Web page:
6-year-old is held without mother's consent under involuntary commitment law
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A Florida mother says her 6-year-old daughter is traumatized after she was held without consent at a mental health facility following a temper tantrum at her school.
The girl was held under Florida’s Baker Act, a law that allows involuntary commitment for up to 72 hours when people are deemed to be a danger to themselves or others.
Tuesday coverage from the Hill indicated that the mother is planning to take legal action against the school district.
The girl was held for 48 hours after police in Jacksonville received information Feb. 4 that the girl “was destroying school property, attacking staff, out of control and running out of school.” A crisis response company decided that the girl should be admitted for evaluation.
A spokesperson for the school said the crisis response company made the decision to send the girl to the health center.
“When a student’s behavior presents a risk of self-harm or harm to others, the school district’s procedure is to call Child Guidance, our crisis response provider,” the spokesperson said in a statement to the Hill. “Our staff followed that procedure.”
The 6-year-old’s case is an example of the way that the Baker Act is increasingly being used by public schools, according to a Tampa Bay Times. While commitments under the law are up for all age groups, they have risen most dramatically for children, according to a December investigative story by the newspaper.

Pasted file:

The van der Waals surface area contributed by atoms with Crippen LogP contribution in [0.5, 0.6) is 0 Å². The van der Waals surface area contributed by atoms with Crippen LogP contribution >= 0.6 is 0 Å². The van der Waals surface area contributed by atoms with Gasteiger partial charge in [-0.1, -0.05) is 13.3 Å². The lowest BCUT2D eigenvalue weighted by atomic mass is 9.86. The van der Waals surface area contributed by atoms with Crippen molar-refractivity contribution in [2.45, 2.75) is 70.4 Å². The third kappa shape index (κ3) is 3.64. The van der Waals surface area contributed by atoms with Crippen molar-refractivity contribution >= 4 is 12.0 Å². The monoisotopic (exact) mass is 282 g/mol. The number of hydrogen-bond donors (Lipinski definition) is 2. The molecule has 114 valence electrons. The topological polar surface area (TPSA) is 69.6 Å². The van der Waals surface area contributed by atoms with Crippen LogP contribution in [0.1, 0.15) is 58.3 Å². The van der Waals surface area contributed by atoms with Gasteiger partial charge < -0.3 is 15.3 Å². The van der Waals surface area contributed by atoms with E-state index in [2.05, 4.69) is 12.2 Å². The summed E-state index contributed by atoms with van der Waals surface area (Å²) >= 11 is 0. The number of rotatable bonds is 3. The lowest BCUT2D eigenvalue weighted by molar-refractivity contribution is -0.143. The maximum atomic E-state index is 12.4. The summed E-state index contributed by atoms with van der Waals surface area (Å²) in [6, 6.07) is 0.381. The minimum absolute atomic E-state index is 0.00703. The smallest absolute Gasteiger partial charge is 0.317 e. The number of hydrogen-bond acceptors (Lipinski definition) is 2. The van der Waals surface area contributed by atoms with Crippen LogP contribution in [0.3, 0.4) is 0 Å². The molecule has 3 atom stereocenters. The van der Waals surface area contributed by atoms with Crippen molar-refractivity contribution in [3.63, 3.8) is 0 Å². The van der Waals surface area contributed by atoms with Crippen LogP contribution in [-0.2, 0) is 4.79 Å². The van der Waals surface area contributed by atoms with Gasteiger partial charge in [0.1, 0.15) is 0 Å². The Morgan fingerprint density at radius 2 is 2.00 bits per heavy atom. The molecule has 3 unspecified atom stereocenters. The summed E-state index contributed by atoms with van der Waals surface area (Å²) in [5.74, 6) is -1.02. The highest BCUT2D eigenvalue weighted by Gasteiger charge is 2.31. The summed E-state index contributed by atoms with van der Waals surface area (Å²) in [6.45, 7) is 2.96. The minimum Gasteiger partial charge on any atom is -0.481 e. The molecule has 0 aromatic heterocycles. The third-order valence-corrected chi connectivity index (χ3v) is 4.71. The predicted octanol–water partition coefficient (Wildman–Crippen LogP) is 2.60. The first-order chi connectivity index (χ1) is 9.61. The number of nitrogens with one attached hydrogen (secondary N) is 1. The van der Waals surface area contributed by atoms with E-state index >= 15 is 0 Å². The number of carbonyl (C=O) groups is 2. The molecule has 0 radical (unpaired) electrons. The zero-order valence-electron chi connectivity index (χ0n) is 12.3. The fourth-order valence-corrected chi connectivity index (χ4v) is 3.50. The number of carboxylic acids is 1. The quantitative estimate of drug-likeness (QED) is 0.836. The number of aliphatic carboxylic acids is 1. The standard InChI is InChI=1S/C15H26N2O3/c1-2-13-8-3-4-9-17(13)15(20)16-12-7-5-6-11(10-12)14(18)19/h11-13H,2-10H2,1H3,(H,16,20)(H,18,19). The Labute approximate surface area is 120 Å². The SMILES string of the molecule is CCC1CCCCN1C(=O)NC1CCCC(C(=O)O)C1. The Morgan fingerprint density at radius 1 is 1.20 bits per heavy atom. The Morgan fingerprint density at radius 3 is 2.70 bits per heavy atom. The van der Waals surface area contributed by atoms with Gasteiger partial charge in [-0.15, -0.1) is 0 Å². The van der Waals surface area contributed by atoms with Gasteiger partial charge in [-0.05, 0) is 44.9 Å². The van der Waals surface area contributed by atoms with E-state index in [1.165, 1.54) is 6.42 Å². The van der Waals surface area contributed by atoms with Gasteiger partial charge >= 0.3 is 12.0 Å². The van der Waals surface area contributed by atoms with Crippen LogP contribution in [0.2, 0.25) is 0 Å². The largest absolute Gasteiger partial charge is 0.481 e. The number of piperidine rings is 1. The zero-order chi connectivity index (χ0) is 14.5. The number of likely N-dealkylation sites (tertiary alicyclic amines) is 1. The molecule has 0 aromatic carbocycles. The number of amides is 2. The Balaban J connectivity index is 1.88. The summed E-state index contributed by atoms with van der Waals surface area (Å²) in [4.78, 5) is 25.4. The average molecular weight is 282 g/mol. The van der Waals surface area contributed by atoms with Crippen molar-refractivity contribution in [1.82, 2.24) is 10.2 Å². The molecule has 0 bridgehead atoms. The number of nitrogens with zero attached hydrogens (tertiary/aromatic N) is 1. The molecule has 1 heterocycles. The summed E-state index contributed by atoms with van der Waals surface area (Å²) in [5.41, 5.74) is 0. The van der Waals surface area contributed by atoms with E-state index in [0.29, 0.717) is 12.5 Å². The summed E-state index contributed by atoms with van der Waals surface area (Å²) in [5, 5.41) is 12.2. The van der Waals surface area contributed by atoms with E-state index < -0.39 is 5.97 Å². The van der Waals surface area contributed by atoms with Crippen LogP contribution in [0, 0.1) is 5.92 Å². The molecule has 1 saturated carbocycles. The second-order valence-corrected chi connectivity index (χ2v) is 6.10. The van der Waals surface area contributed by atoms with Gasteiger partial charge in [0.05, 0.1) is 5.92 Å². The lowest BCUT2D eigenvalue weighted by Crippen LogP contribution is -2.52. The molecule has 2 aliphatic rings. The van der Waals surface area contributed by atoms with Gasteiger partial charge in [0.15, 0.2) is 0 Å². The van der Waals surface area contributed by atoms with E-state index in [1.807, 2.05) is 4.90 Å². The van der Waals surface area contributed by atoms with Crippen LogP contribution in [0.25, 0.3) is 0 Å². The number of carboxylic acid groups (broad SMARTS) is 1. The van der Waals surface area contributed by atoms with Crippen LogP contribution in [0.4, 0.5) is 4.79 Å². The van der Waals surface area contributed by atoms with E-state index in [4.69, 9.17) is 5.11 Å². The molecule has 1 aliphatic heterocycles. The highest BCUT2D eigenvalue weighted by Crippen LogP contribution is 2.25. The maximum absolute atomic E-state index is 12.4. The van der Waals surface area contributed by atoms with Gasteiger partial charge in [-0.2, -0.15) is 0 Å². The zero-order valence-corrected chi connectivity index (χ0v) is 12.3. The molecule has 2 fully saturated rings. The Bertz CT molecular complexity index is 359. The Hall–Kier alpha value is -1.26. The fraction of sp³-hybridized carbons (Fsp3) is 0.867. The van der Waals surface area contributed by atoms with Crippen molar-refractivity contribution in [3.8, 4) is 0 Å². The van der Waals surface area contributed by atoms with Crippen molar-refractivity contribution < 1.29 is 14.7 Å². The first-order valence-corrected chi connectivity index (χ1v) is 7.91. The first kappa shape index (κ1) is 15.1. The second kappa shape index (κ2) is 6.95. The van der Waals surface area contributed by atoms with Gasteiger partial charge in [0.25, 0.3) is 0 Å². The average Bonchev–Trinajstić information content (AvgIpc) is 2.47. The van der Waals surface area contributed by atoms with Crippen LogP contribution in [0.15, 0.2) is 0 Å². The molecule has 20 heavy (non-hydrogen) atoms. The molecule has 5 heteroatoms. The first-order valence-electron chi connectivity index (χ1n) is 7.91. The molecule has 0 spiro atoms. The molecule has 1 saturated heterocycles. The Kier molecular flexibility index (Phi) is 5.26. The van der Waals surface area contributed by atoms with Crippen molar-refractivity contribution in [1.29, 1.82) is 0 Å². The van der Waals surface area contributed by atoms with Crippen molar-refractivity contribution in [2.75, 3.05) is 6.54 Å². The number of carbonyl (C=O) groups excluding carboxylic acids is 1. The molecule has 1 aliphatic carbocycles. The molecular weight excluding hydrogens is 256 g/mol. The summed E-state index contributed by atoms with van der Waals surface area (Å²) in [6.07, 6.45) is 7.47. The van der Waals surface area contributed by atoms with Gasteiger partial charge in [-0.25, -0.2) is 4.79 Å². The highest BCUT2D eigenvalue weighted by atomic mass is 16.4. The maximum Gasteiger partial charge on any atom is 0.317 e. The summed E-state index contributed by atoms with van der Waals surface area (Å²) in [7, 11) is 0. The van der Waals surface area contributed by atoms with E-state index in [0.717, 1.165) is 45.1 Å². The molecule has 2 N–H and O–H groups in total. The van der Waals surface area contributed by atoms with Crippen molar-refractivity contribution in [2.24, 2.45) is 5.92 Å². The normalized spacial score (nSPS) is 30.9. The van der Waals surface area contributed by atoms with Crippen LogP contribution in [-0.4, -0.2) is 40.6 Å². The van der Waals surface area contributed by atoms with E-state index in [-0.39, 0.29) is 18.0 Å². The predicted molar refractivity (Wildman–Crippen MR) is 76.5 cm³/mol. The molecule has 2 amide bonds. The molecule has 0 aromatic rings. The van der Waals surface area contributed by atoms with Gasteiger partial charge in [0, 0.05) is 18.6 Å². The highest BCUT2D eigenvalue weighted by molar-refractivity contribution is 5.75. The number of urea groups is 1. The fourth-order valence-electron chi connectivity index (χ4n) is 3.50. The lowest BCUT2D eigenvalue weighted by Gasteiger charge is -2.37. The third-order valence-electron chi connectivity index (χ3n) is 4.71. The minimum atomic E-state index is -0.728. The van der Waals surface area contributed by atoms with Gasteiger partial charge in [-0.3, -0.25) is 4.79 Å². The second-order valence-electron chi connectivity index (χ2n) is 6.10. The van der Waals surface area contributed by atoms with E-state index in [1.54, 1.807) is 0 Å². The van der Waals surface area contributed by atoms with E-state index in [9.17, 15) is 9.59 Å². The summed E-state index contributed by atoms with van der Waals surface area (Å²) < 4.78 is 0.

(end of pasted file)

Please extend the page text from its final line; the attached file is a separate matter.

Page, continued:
In the Tampa Bay area alone, children were taken from public schools and placed in mental health facilities in Tampa Bay more than 7,500 times over the last seven years.
The mother of the 6-year-old girl, Martina Falk, said her daughter has a mood disorder and attention deficit hyperactivity disorder. “The school called me after the decision to Baker Act was made,” Falk told the New York Times. She says she wasn’t allowed to see her daughter until several hours after she arrived at the mental health facility.
The girl was in a secluded room and wearing a diaper, Falk told the Florida Time-Union. “She kept saying ‘Mommy, I want to go home,’ ” Falk said.
Police body-camera video shows that the girl was calm by the time she walked to the police car. Inside the car, the child asked whether the officer had any snacks and whether she was on a field trip. The officer tells a colleague that the child seems cooperative. “I don’t see her acting how they said. She’s been actually very pleasant,” the officer said.
School officials maintained that the officers were not present during the altercation, and the decision had already been made, according to the school spokesperson’s statement. Falk’s legal team says her daughter didn’t need to be taken to or kept in the facility if she was calm. The daughter is now attending another school, the New York Times reported.
Reganel Reeves, a lawyer representing Falk, said in a statement to the Hill that Falk is preparing to file a lawsuit “that will be seeking redress for my client’s civil right’s violations and emotional distress.”